The morel mushroom has a unique head that is convoluted like the surface of a brain; this allows experienced hunters to easily identify it, according to Jumpponen. The false morel, some of which are poisonous, somewhat resembles the morel. To be on the safe side, Jumpponen recommends that the inexperienced hunter take someone with them who can accurately identify authentic morels.

Both Jumpponen and Rintoul have some additional tips for beginning hunters:

* When hunting for morels make sure you bring a basket, paper or mesh bag to carry your harvested morels. Morels are delicate and moist, so if they are crushed or left in plastic they can easily spoil.

* Using a knife, cut the morel off at the base instead of picking it out of the ground; some people believe that if you pull the mycelia out of the soil there will be fewer morels the next year. In addition, cutting the morel keeps the dirt out of your harvest basket.

* Always clean and cook wild mushrooms prior to eating them. If unable to eat all that you have collected, dehydrate the mushrooms in a food dehydrator and store them in a cool dry place.

Once you have collected your mushrooms, here are a couple of recipes to try:

Chicken Breasts Baked on Wild Mushrooms

Rich, creamy port and mushroom sauce makes these chicken breasts special. A little more work than a weekday meal, but worth it. Great served with plain rice or simply flavored risotto -- lemon or Parmesan would be nice to soak up the flavors. Adapted from the "Silver Palate Cookbook."

* 3/4 cup chicken broth
* 1 ounce dried wild mushrooms -- such as cepes, morels, etc., all one kind or a mix -- thoroughly rinsed under running water, and drained
* 1/2 lb fresh cultivated mushrooms, such as button, wiped clean with damp paper towel
* 5 tablespoons unsalted butter
* 1/4 cup finely-chopped shallots -- or three green onions, finely-chopped, plus 1 tablespoon of minced garlic
* Salt and pepper, to taste
* 1/3 cup medium port wine
* 1/3 cup heavy cream
* 6 boneless skinless chicken breast halves

1. In a small saucepan, bring broth to a boil; pour over the wild mushrooms in a small bowl and let stand for about 2 hours.
2. Thinly slice cleaned mushroom caps, discarding stems.
3. In a skillet over medium to medium-to-low heat, melt butter and gently saute shallots or onion/garlic mixture for about 5 minutes -- do not brown.
4. Drain liquid from wild mushrooms and reserve.
5. Finely chop the wild mushrooms and add them and the fresh mushrooms to the skillet with the shallots (or onion/garlic mixture) and saute over medium heat, stirring occasionally, for about 7-10 minutes.
6. Preheat oven to 325 degrees.
7. Add the reserved mushroom liquid, port and cream to the skillet and simmer for about 5 minutes or until slightly thickened.
8. Pour mushroom mixture into a shallow baking dish and arrange chicken breast halves in a single layer on top of the mushrooms.
9. Sprinkle chicken with salt and pepper and cover the dish tightly with aluminum foil.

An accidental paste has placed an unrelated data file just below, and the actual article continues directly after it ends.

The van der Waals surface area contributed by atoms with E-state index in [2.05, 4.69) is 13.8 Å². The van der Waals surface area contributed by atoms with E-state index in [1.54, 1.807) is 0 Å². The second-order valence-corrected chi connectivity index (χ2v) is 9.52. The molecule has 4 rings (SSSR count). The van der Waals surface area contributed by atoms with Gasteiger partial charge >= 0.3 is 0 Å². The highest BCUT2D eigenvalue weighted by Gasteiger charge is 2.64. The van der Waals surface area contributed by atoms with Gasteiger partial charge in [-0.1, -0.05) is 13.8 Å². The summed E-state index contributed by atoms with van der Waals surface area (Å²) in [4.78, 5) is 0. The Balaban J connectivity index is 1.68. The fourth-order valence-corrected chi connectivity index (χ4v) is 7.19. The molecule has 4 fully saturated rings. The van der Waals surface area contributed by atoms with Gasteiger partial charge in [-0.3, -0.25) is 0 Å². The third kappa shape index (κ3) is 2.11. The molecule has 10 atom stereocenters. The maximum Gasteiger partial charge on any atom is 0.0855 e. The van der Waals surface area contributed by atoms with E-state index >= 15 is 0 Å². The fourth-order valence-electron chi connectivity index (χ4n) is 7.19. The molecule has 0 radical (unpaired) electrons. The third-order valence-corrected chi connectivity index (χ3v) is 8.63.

10. Bake in the middle level of the oven for about 25-30 minutes, until chicken is done. Serves six.

Mushroom Tomato Lasagna

* 10 plum tomatoes, halved lengthwise
* 1/4 cup chopped flat-leaf parsley
* 7 garlic cloves, minced
* Salt and freshly ground pepper
* 1/2 cup pure olive oil, plus more for the noodles
* 1 and 1/4 pounds wild mushrooms, thinly sliced
* 3 medium leeks, white and tender green parts, coarsely chopped
* 1 stick (4 ounces) unsalted butter
* 2/3 cup all-purpose flour
* 1 quart milk, at room temperature
* Pinch of freshly grated nutmeg
* 1 pound dry lasagna noodles
* 1/2 pound mild goat cheese, at room temperature
* 2/3 cup fresh whole-milk ricotta (6 ounces)
* 2 tablespoons chopped basil
* 1 large egg, beaten
* 1 and 1/4 cups shredded mozzarella cheese (4 ounces)

1. Preheat oven to 250 degrees. On a large rimmed baking sheet, toss the tomatoes with the parsley and 1 teaspoon of the minced garlic. Season with salt and pepper. Arrange the tomatoes skin side down on the sheet and bake for 1 and 1/2 to 2 hours, or until wrinkled and slightly dry. Let the tomatoes cool, then coarsely chop them.
2. Meanwhile, in a large skillet, heat 2 tablespoons of the olive oil. Add one-third of the mushrooms and cook over moderately high heat until golden, about 3 minutes. Stir in one-third of the remaining minced garlic, season with salt and pepper and cook for 2 minutes longer. Transfer the cooked mushrooms to a plate. Repeat twice with the remaining mushrooms and garlic, adding 2 tablespoons of oil for each batch.
3. In a medium skillet, heat the remaining 2 tablespoons of olive oil. Add the leeks and cook over moderately low heat until softened and golden, about 15 minutes. Add the leeks to the tomatoes and season with salt and pepper.
4. Melt the butter in a medium saucepan. Whisk in the flour and cook over moderately high heat for 3 minutes, whisking constantly. Slowly whisk in the milk and bring to a simmer over moderately low heat, whisking frequently. Continue to cook the sauce until thickened and no floury taste remains, about 5 minutes. Remove the white sauce from the heat and season with salt, pepper and the nutmeg.